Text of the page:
STAT 541: Influence

# Statistics 541: Influence

• new homework problem

## Homework

Consider the following data on cleaning crews (cleaning.jmp). We expect that the number of rooms cleaned will be linear in the number of crews sent to clean them. In fact, we might even expect that if we send zero crews, we will get zero rooms cleaned. We want Y to be the number of rooms cleaned and X to be the number of crews sent out. How many rooms does each crew clean?
1. Plot the data, run a simple regression and create prediction bounds. Does the data appear homoskedastic?

2. Transform the data to do a weighted least squares. Try using both a standard deviation proportional to X and portional to squareroot of X. Plot both. Which appears to be more homoskedastic?

3. Use the White estimator (the sandwich estimator) to generate standard errors for the slope and intercept.

4. Discussion question: (Please type up a one page answer to the following.) Compare the confidence intervals for the slope in each of the methods above. Which ones do you believe? Are the ones that are theoretically wrong qualitatively wrong? Our theory suggests that the intercept should be zero. Which is the correct test to run? Do we fail to reject the null? Do any of the other test incorrectly reject the null?

5. Pick the weighted least squares model that appears to be the most homoskedastic. Now use the White estimator on that model. Does it change the SE's very much?

6. The envelope please: Add up all the rooms cleaned. Add up all the crews. Divide these two to come up with an average number of rooms cleaned per crew. This should match one of the slopes you computed above. (You could also compute a standard error by hand to see which confidence intervals above are the closest to describing the right answer. But you don't have to do this.)

## Leverage

• How much do betas depend on a single point? (this leads to p x n matrix of leverages)
• How much do predictions depend on a single point? (this leads a a vector of leverages)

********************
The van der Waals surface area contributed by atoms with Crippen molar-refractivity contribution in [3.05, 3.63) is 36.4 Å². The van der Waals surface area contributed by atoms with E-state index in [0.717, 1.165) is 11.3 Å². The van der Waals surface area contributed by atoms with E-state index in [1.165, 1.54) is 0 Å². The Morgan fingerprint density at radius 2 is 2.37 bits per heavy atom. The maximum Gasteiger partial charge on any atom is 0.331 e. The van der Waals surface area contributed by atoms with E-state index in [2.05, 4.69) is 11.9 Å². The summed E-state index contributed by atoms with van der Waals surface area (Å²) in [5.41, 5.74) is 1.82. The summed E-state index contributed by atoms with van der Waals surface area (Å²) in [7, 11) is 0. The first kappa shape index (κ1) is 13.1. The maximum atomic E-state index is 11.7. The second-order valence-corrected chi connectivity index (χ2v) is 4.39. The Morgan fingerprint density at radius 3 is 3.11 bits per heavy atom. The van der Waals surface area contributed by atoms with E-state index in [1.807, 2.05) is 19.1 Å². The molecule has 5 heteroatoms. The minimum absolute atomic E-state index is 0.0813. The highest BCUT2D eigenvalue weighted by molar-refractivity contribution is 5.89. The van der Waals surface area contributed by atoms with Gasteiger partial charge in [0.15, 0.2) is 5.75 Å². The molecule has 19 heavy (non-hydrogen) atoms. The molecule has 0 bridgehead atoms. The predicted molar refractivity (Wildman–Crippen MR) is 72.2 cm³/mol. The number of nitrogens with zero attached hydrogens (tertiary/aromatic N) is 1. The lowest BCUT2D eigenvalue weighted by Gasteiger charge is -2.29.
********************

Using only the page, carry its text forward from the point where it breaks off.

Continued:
• How much does prediction of i depend on value of i?

• prediction is Xi beta-hat.
• beta-hat = (X'X)-1X'Y
• prediction is Xi (X'X)-1X'Y
• To convert Y to a prediction: (X (X'X)-1X')Y
• hat matrix: h = (X (X'X)-1X')
• Called projection matrix. Or "hat matrix" since it puts a hat on y.
• hii is dy-hat/dy--called leverate

• Nice property: depends ONLY on X's. So if you decide to toss a point out based on its leverage, you aren't biasing your results.
• Use mahalobious to "see" leverage

## Influence = leverage x outlier

• A point that isn't leveraged doesn't effect outcome very much
• a point that isn't an outlier doesn't effect outcome very much
• need both to be influential
• draw pictures of various outliers: MBA call them, cottages, direct mail, and crime)

## Various definitions of influence

• DFFITS = change in forecast i if you leave out observation i

• (y-hati - yi,-i)/SE(y-hat)
• R-student sqrt(h/1-h)
• looking at squared values, and noting that h is approximately zero leads to influence = leverage x outlier concept

• DFBETAS = change if slope j if you leave out obseration i

• no easy formula
• no longer related to leverage (hatii)
• depends on scale of beta--change scale of X changes value of DFBETAS

• DFALL = Cooks D = change in all betas = change in all predictions

• use "natural" parameter space/prediction loss
• Cooks D is squared-distance change in adding point i
• tells how much parameters in natural basis
• tells how much all the predictions change on average
• r2h/(p(1-h))
• again justifies outlier = leverage x outlier